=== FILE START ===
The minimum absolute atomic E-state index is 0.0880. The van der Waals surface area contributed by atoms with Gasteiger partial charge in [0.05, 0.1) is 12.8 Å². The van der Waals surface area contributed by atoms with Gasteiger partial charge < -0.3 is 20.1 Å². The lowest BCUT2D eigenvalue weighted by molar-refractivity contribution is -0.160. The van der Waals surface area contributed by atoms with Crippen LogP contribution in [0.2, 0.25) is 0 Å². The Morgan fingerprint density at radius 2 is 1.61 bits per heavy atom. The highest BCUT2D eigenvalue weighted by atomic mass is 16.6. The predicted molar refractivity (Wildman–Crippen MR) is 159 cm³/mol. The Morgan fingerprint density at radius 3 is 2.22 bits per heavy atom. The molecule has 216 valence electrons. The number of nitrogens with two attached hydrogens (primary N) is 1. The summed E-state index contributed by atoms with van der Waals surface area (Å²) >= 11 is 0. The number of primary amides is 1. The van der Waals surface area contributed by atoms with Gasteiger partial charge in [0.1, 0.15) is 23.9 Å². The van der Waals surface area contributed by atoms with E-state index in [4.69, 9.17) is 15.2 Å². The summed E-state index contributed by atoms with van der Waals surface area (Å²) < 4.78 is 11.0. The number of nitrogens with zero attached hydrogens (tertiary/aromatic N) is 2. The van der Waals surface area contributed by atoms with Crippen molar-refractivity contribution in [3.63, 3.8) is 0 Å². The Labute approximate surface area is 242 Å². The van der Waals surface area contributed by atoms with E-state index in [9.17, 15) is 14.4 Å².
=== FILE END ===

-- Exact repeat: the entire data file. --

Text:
The minimum absolute atomic E-state index is 0.0880. The van der Waals surface area contributed by atoms with Gasteiger partial charge in [0.05, 0.1) is 12.8 Å². The van der Waals surface area contributed by atoms with Gasteiger partial charge < -0.3 is 20.1 Å². The lowest BCUT2D eigenvalue weighted by molar-refractivity contribution is -0.160. The van der Waals surface area contributed by atoms with Crippen LogP contribution in [0.2, 0.25) is 0 Å². The Morgan fingerprint density at radius 2 is 1.61 bits per heavy atom. The highest BCUT2D eigenvalue weighted by atomic mass is 16.6. The predicted molar refractivity (Wildman–Crippen MR) is 159 cm³/mol. The Morgan fingerprint density at radius 3 is 2.22 bits per heavy atom. The molecule has 216 valence electrons. The number of nitrogens with two attached hydrogens (primary N) is 1. The summed E-state index contributed by atoms with van der Waals surface area (Å²) >= 11 is 0. The number of primary amides is 1. The van der Waals surface area contributed by atoms with Gasteiger partial charge in [0.1, 0.15) is 23.9 Å². The van der Waals surface area contributed by atoms with E-state index in [4.69, 9.17) is 15.2 Å². The summed E-state index contributed by atoms with van der Waals surface area (Å²) < 4.78 is 11.0. The number of nitrogens with zero attached hydrogens (tertiary/aromatic N) is 2. The van der Waals surface area contributed by atoms with Crippen molar-refractivity contribution in [3.63, 3.8) is 0 Å². The Labute approximate surface area is 242 Å². The van der Waals surface area contributed by atoms with E-state index in [9.17, 15) is 14.4 Å².